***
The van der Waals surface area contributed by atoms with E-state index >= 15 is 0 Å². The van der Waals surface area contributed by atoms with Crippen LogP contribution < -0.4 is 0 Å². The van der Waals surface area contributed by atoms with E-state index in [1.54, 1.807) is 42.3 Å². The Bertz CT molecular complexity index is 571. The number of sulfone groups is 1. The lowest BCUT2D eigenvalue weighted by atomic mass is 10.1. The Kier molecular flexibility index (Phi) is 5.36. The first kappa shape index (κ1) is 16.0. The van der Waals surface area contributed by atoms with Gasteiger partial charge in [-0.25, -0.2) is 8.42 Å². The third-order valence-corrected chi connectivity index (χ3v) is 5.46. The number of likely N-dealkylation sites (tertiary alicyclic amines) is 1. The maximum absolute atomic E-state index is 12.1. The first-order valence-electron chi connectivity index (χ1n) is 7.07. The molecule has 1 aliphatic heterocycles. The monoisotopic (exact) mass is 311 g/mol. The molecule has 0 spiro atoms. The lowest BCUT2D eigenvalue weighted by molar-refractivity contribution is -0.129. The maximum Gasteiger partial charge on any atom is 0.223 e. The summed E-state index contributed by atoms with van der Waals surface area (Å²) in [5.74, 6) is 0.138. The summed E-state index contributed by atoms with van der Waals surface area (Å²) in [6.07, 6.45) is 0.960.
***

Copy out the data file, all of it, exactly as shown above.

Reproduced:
The van der Waals surface area contributed by atoms with E-state index >= 15 is 0 Å². The van der Waals surface area contributed by atoms with Crippen LogP contribution < -0.4 is 0 Å². The van der Waals surface area contributed by atoms with E-state index in [1.54, 1.807) is 42.3 Å². The Bertz CT molecular complexity index is 571. The number of sulfone groups is 1. The lowest BCUT2D eigenvalue weighted by atomic mass is 10.1. The Kier molecular flexibility index (Phi) is 5.36. The first kappa shape index (κ1) is 16.0. The van der Waals surface area contributed by atoms with Gasteiger partial charge in [-0.25, -0.2) is 8.42 Å². The third-order valence-corrected chi connectivity index (χ3v) is 5.46. The number of likely N-dealkylation sites (tertiary alicyclic amines) is 1. The maximum absolute atomic E-state index is 12.1. The first-order valence-electron chi connectivity index (χ1n) is 7.07. The molecule has 1 aliphatic heterocycles. The monoisotopic (exact) mass is 311 g/mol. The molecule has 0 spiro atoms. The lowest BCUT2D eigenvalue weighted by molar-refractivity contribution is -0.129. The maximum Gasteiger partial charge on any atom is 0.223 e. The summed E-state index contributed by atoms with van der Waals surface area (Å²) in [5.74, 6) is 0.138. The summed E-state index contributed by atoms with van der Waals surface area (Å²) in [6.07, 6.45) is 0.960.